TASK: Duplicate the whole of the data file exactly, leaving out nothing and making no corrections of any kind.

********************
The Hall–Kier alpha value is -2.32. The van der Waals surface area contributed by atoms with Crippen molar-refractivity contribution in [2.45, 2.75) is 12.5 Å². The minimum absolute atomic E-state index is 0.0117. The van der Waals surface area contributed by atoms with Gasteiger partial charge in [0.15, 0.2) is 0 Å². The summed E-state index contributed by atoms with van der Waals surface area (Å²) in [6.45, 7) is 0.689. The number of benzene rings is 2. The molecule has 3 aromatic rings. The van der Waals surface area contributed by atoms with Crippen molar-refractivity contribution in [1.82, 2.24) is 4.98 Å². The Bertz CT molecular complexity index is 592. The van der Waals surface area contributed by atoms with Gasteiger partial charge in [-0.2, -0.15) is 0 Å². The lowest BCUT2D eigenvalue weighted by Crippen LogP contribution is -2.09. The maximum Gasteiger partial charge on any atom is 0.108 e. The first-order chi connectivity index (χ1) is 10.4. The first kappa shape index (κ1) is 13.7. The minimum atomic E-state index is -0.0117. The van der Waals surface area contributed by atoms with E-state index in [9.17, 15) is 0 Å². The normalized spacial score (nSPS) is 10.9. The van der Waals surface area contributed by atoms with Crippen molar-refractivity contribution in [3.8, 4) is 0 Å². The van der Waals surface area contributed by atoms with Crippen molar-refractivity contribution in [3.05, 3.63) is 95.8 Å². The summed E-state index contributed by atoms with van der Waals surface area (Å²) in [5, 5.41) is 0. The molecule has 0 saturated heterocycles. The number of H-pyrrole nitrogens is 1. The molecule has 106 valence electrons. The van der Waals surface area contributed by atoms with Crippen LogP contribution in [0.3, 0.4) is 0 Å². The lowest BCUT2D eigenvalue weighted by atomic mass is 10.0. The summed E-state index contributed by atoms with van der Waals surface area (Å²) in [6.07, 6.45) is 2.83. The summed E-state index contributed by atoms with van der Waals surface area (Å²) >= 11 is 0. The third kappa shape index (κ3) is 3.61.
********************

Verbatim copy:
The Hall–Kier alpha value is -2.32. The van der Waals surface area contributed by atoms with Crippen molar-refractivity contribution in [2.45, 2.75) is 12.5 Å². The minimum absolute atomic E-state index is 0.0117. The van der Waals surface area contributed by atoms with Gasteiger partial charge in [0.15, 0.2) is 0 Å². The summed E-state index contributed by atoms with van der Waals surface area (Å²) in [6.45, 7) is 0.689. The number of benzene rings is 2. The molecule has 3 aromatic rings. The van der Waals surface area contributed by atoms with Crippen molar-refractivity contribution in [1.82, 2.24) is 4.98 Å². The Bertz CT molecular complexity index is 592. The van der Waals surface area contributed by atoms with Gasteiger partial charge in [-0.2, -0.15) is 0 Å². The lowest BCUT2D eigenvalue weighted by Crippen LogP contribution is -2.09. The maximum Gasteiger partial charge on any atom is 0.108 e. The first-order chi connectivity index (χ1) is 10.4. The first kappa shape index (κ1) is 13.7. The minimum atomic E-state index is -0.0117. The van der Waals surface area contributed by atoms with E-state index in [9.17, 15) is 0 Å². The normalized spacial score (nSPS) is 10.9. The van der Waals surface area contributed by atoms with Crippen molar-refractivity contribution in [3.8, 4) is 0 Å². The van der Waals surface area contributed by atoms with Crippen molar-refractivity contribution in [3.05, 3.63) is 95.8 Å². The summed E-state index contributed by atoms with van der Waals surface area (Å²) in [5, 5.41) is 0. The molecule has 0 saturated heterocycles. The number of H-pyrrole nitrogens is 1. The molecule has 106 valence electrons. The van der Waals surface area contributed by atoms with Crippen LogP contribution in [0.3, 0.4) is 0 Å². The lowest BCUT2D eigenvalue weighted by atomic mass is 10.0. The summed E-state index contributed by atoms with van der Waals surface area (Å²) in [6.07, 6.45) is 2.83. The summed E-state index contributed by atoms with van der Waals surface area (Å²) >= 11 is 0. The third kappa shape index (κ3) is 3.61.